I would add an additonal 6 outs here for you to win, and maybe even think my ace high is best here.

So in actuality if I was in this hand I would give myself 15 outs so I would have a 15/47 chance of hitting with the possibility of having the best hand at the moment (If your opponent has AQ, KQ, AJ, etc.).

So instead of a 19% chance of hitting, you would probably have around a 32% chance of hitting.
You've missed calculated the % of hitting a flush. If you have 9 outs remaining and still the turn and river to come you are 35% to hit and roughly 1.9/1 to hit.

This is worked out as following: (looks complicated but isn't)
(47-number of outs) /47 x (46-outs) / 46

So in this case you do: 38/47 x 37/46
Then minus the total from 1 to give your % which is near enough 35%

You worked out the % and odds for a single turn of a card not both.

Hope this helps
John
 
IrishDave

IrishDave

A Member
Hopefully our newbies will drop in to read threads like this one as there's some good info here. Since the word free isn't in the title I don't really think so but I'm a pessimist anyway...
 
Crippler450

Crippler450

Guest
IrishDave said:
So when we're talking about outs, the number quoted is the maximum? Not as scientific as some folks tend to make it is it? This was just something I was thinking about as while playing with some "scientists" yesterday they kept referring to how many outs they had...
There is no way you can even try to guess how many cards dealt have been hearts. It would be stupid to try and figure out how many hearts there are left in the deck, so you need to calculate odds based only on cards you have seen. If there are 35 cards left in the deck, you dont base your % on the 35, you use the 47 that you have not seen. If you wonder why you use this 'maximum' number, its because there is no way to see if the other players have been dealt 8 hearts or no hearts. Unless you are going to make everyone show their hand, there is no way to know. You calculate the % based on how many hearts there would be left on average, not how many are ACTUALLY left in the deck. If you have an inside straight draw but all of the 9s have been dealt to other players, you can only assume that those 9's are still possible to show up, unless you know otherwise somehow.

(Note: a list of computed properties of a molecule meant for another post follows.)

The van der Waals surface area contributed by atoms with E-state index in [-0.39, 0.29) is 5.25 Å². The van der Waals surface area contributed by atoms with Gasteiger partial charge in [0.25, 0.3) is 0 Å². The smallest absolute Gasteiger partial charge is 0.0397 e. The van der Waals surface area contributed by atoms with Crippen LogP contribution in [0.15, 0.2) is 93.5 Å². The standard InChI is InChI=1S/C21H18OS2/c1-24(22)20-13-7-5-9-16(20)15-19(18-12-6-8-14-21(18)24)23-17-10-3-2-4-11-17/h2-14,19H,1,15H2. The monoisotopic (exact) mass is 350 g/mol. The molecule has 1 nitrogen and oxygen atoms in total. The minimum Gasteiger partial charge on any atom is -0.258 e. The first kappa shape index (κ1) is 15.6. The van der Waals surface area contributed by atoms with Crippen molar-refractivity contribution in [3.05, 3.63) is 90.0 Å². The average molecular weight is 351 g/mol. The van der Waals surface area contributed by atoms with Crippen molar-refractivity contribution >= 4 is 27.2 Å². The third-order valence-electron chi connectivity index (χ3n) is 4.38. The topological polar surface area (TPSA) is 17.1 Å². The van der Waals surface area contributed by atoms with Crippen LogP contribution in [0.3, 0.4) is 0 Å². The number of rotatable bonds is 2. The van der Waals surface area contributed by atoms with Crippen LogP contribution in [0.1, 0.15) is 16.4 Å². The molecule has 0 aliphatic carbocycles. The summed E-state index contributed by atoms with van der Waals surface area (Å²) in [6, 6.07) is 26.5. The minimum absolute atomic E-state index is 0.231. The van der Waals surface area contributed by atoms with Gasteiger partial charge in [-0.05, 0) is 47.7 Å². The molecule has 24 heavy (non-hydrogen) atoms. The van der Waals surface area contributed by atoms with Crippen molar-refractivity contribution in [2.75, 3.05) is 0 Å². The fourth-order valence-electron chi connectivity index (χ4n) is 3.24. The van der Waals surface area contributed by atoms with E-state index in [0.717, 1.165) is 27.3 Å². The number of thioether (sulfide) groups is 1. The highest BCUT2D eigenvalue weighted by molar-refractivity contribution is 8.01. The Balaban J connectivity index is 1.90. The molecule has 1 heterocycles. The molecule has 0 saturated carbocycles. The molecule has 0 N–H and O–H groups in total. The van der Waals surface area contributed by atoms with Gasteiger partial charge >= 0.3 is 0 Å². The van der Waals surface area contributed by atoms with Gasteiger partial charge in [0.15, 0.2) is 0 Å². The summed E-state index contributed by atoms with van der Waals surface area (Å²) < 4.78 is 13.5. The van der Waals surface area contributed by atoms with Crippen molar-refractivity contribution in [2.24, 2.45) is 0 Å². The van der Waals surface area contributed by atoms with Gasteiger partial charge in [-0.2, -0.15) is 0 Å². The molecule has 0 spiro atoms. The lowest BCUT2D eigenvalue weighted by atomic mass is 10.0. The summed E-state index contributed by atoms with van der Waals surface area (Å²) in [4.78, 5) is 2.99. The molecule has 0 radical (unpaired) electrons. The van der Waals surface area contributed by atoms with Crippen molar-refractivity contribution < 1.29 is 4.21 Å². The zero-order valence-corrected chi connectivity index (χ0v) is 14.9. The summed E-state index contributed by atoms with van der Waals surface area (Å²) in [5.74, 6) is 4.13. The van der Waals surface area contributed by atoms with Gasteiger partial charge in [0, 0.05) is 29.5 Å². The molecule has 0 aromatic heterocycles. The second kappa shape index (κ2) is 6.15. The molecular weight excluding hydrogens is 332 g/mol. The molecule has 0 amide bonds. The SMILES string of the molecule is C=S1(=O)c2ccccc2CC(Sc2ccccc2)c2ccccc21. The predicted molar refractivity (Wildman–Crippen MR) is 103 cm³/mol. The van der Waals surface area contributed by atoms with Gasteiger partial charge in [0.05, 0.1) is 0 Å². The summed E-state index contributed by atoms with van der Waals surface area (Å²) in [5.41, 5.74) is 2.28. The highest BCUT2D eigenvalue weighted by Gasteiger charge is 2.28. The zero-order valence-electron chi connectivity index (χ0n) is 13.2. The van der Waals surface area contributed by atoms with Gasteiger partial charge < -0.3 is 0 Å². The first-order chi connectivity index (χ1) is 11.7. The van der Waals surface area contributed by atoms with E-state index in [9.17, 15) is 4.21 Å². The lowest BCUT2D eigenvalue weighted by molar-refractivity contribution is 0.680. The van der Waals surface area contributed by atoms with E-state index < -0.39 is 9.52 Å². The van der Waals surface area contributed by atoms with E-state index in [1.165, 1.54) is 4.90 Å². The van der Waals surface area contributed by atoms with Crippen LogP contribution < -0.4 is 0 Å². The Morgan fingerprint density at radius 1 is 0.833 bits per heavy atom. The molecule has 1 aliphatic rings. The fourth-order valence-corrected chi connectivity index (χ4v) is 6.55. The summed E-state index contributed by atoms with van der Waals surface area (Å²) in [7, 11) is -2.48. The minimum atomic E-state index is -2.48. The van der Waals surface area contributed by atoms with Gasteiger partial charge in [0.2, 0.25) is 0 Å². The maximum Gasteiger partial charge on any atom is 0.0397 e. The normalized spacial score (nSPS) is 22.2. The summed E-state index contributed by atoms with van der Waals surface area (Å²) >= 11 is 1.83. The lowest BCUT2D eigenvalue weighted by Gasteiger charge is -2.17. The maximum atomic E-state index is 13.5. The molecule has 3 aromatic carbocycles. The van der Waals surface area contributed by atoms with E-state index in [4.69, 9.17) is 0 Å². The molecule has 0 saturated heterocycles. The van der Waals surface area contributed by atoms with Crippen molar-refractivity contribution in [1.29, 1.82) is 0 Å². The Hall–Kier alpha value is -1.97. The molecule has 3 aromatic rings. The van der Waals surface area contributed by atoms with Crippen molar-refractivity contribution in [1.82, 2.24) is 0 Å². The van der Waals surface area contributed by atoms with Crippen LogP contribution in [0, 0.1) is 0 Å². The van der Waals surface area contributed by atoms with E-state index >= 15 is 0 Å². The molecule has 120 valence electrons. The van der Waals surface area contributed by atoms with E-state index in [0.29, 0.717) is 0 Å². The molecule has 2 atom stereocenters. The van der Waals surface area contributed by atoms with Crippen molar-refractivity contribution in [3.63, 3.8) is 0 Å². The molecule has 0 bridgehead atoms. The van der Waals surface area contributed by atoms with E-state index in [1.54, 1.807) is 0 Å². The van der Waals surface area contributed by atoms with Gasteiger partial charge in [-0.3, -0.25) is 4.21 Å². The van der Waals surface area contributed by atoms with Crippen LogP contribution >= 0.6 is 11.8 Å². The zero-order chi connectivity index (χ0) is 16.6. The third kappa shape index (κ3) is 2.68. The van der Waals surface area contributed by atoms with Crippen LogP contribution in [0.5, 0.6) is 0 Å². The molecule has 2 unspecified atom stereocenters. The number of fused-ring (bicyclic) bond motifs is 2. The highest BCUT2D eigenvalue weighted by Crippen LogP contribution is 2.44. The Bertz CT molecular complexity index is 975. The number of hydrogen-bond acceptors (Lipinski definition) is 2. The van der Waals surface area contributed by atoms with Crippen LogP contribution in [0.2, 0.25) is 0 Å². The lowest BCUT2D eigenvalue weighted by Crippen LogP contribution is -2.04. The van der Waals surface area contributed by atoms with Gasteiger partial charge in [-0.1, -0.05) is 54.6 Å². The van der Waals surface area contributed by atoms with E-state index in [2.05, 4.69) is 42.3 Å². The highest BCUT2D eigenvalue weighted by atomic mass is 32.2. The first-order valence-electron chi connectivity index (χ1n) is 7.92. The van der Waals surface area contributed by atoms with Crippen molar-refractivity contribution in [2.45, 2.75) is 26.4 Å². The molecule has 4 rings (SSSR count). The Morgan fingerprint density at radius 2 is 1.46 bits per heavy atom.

soadwes

soadwes

Guest
I'm still new to the math that goes in calculating these percentages... Can someone check my math on this? If you get 10sJs suited and the flop shows 8s 9s 3c, what is your chance of hitting a flush or a straight? (I didn't calc. chance of hitting straight flush...)

(47-number of outs) /47 x (46-outs) / 46
(47-17) / 47 x (46-17) / 46 = 59.7% of hitting straight or flush?

Please correct me if i'm wrong! I got this hand the other day and went all in on the flop... Didn't know the percentage then, but seemed like i had a bajillian outs. I hit a spade on the river winning the hand...
 
twizzybop

twizzybop

Legend
The 4 and 2 rule is even simplier.. after the flop calculate your # outs X 4 and after the turn calculate your # outs x 2.

In your scenario you have the open ended straight flush draw, giving you 15 outs.
15 X 4 is roughly 60% on the turn card while 30% on the river.

Now the straight flush is allready accounted for but it does make for the absolute NUTS if you hit it. So 2 cards to come for that would be 2 X 4 is 8% and 2 X 2 for 4%.
 
Dennis C

Dennis C

Guest
When your talking abuot outs I think were all screwed. Fold that's the best pot odds because we live to see another hand. Now, We all know this is a crock of sheet so to think about what they say is th max # of pos. and what we all think with 20some cards out. I would give it a 10% shot if the bet was high and 25% if the bet is low or checked. And that's my two cents. LOL:icon_joke
 
~~Shelynn~~

~~Shelynn~~

Legend